During the coronavirus outbreak, the public is advised to stay indoors to keep themselves safe. Since our homes are considered as our safe haven, we must also pay attention to keeping it clean and sanitized all the time. Here’s how to properly disinfect your home.
According to the Centers for Disease Control, the novel coronavirus can live on surfaces for two to three days. This means that the virus can dwell in the frequently touched surfaces in your home, including your doorknobs, tabletops, and many more.
How should we disinfect our home in times of COVID-19?
While the rate of COVID-19 surface transmission is very low, CDC advises the public to err on the side of caution and keep their houses clean.
One of the most effective ways of keeping your home safe from COVID-19 is by disinfecting. What is the proper way to disinfect your home? Here’s everything you need to know:
1. Frequently touched surfaces such as doorknobs, toilets, countertops, and light switches should be disinfected regularly.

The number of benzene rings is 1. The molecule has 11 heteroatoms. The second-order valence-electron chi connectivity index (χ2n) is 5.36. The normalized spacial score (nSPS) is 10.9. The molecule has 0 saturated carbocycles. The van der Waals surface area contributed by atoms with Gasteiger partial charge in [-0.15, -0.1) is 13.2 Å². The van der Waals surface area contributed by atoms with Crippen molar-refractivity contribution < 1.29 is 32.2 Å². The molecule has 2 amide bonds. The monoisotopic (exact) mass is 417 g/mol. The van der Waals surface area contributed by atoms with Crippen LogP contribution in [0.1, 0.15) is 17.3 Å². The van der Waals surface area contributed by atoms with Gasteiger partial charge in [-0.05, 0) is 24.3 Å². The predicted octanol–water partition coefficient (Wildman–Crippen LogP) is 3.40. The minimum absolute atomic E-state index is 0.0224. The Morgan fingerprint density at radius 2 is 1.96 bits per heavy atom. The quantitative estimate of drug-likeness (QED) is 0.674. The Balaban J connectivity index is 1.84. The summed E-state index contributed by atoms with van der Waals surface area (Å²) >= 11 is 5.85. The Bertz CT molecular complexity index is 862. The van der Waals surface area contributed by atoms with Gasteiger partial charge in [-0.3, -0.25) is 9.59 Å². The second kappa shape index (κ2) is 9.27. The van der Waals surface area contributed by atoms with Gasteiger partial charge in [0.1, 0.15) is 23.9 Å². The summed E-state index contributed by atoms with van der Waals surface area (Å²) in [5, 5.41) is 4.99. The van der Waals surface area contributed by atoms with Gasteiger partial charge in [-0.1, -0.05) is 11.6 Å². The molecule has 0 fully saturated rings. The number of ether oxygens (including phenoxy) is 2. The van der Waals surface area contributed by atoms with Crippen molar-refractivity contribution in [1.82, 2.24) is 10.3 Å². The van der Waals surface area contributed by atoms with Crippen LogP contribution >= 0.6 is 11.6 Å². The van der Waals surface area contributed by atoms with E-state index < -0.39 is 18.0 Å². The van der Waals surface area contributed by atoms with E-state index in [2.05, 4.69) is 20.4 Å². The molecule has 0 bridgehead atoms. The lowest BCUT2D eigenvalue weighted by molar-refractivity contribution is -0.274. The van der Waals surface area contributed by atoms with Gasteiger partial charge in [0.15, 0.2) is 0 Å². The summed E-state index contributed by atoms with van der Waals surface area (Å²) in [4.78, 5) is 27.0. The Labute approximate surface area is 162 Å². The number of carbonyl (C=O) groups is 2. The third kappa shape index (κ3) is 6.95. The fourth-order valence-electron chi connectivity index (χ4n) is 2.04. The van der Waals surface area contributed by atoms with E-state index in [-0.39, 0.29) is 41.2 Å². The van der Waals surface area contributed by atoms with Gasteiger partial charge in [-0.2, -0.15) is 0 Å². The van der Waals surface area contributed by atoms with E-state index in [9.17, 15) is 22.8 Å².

2. In cleaning, a diluted household bleach solution is the best in fighting COVID-19. You can also use an alcohol-based solution with at least 70% alcohol. If none of these is available, CDC recommends using soap and water.
3. While disinfecting surfaces, make sure to wear disposable gloves. Wash your hands right after cleaning.
4. Electronics such as cellphones, tablets, keyboards, and remote controls can be cleaned by using alcohol-based wipes.
Read also: 6 Tips to Protect Your Kids From Coronavirus
What to do if a household member just came back from outside
If you go out in public, you risk catching the virus from respiratory droplets of other infected or asymptomatic people. If you came from crowded areas such as the supermarket or the hospital, experts recommend taking a shower right away and soaking your clothing in bleach or detergent.
Should I disinfect my groceries and produce?
Some people are worried that coronavirus might linger on grocery items, such as fruits and vegetables, that’s why they are also disinfecting these items.
However, disinfecting produce may do more harm than good. Washing your produce with soap and water can be harmful because of the substances in the liquid detergent. Experts also do not recommend leaving your groceries out in the sun.
If you’re using eco-bags for your grocery items, make sure to immediately wash them after use. According to the CDC, there is no reported case yet of COVID-19 transmission via food.